Why price is the end all be all

Working closely as we do with dealers, we’ve heard all the reasons a dealer might not to include a price on their listing, including:

  • “It encourages buyers to call”
  • “We don’t want to show price on new units”
  • “We might be able to offer better deals in the dealership”
  • “I’m concerned my prices aren’t competitive in my market”

And while there are always logical reasons behind these excuses, the reality is that every buyer has a budget. It never made sense to me why the price wouldn’t be the first thing to be included on a listing — even the MSRP would be better than nothing. I mean, you don’t go to Target and have to wonder what the price of a t-shirt is, do you? Why should this be any different?

At first, I thought maybe I was the only one who felt this way — but the results show I’m not.

We started just by checking out ad performance on Cycle Trader and we found that listings with a price get 17 times more clicks than those without a price.1 While that begins to confirm our suspicions, we wanted to dive deeper into why listings with a price perform better. So we asked buyers actively searching the site directly to get their take on things.

To make sure we got a full understanding of where price ranks for the buyer, we started by getting an idea of what is most important to them when searching. Not surprisingly — manufacturer won out — but just by a hair. Price followed with 25 percent of buyers saying it is the most important factor when searching for their next unit.2 While buyers may have a preference for one manufacturer or another, they definitely have a budget, and they want to know up front if that unit they have their eye on is going to fit within it.

Still not convinced? That’s okay, because this is where the statistics are really telling.

Next, we asked if buyers would click on a listing with no price — and 90 percent of them said no.2 Flat out no. Well, now we can all understand why listing with a price perform so much better. Buyers aren’t clicking on the ones that don’t have a price. And the thing is, if they do decide to call, 97 percent said it’s because you haven’t included a price.2


And it’s because they have a budget and they are skeptical that if a dealer won’t include a price on their listing, it feels like the deal may be a bait and switch. You have to remember — it’s not personal for these buyers. They are looking for their next bike at the best price — and if you don’t want to share that information with them when and where they want it, they are more than happy to find another dealership that will.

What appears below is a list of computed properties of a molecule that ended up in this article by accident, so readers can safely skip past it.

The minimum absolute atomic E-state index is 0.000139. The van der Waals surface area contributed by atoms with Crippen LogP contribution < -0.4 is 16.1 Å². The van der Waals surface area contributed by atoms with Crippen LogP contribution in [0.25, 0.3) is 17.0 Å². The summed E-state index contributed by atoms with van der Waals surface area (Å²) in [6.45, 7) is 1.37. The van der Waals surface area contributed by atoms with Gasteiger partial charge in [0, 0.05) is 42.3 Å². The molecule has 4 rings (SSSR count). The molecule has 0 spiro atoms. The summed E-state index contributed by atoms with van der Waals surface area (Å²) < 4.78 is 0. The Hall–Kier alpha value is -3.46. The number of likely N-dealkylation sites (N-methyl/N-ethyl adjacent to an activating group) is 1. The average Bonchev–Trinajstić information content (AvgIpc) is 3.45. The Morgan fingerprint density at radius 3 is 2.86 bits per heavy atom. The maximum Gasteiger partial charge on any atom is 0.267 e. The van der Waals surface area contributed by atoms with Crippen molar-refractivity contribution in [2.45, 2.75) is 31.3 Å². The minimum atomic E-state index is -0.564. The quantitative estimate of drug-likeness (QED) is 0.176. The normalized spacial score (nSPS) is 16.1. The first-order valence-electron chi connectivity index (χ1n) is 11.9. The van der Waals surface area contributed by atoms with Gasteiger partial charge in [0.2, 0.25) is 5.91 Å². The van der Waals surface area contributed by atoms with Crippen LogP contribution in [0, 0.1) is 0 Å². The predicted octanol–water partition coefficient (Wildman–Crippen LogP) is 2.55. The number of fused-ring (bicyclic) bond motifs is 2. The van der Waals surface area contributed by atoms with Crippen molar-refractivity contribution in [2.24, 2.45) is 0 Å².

Let’s look at it a different way — would you share the price with a buyer who walked into your dealership? Of course. It feels a little crazy to even ask because you want them to buy — but to decide on a unit, they need to know how much it costs. So why would you treat your online inventory any different? You want to provide a consistently good experience, no matter how a buyer chooses to check out your inventory.

So c’mon — put prices on your listings. There is no reason not to.

  1. Omniture, 2017
  2. Hotjar, 2017

Kensey Edwards is the content manager for Cycle Trader, an online marketplace connecting powersports buyers to sellers. In her role, Edwards focuses on consumer research and trends in the ever-changing digital landscape — and translates those insights into content and education to help dealers compete in the broader powersports industry.


  1. I can’t believe you would publish this! My dealer Group doesn’t post pricing online and we are the most successful HD group in America. Our BDC contributes 50% of the business in our dealerships. It’s called a sales process. 80% of customers buy something different than they originally planned. That’s not baiting and switching!! We hold margin and get people on their dream bikes. Very disappointing article.

  2. Reply from Kensey Edwards:

    Adam – thanks for the feedback. We’re glad to hear that you haven’t experienced any of these things with your listings. I think that’s a true testament to the reputation your dealership has in your community and the brand you’ve built.

    My guess would be, based on the data, that there are other dealerships that might not have the same experience – so we want to provide any data we can glean from our consumer audience that might be helpful and improve their online performance.

    We are always looking for suggestions on other topics we could explore and I’d love your thoughts. My direct email is kensey.edwards@cycletrader.com.

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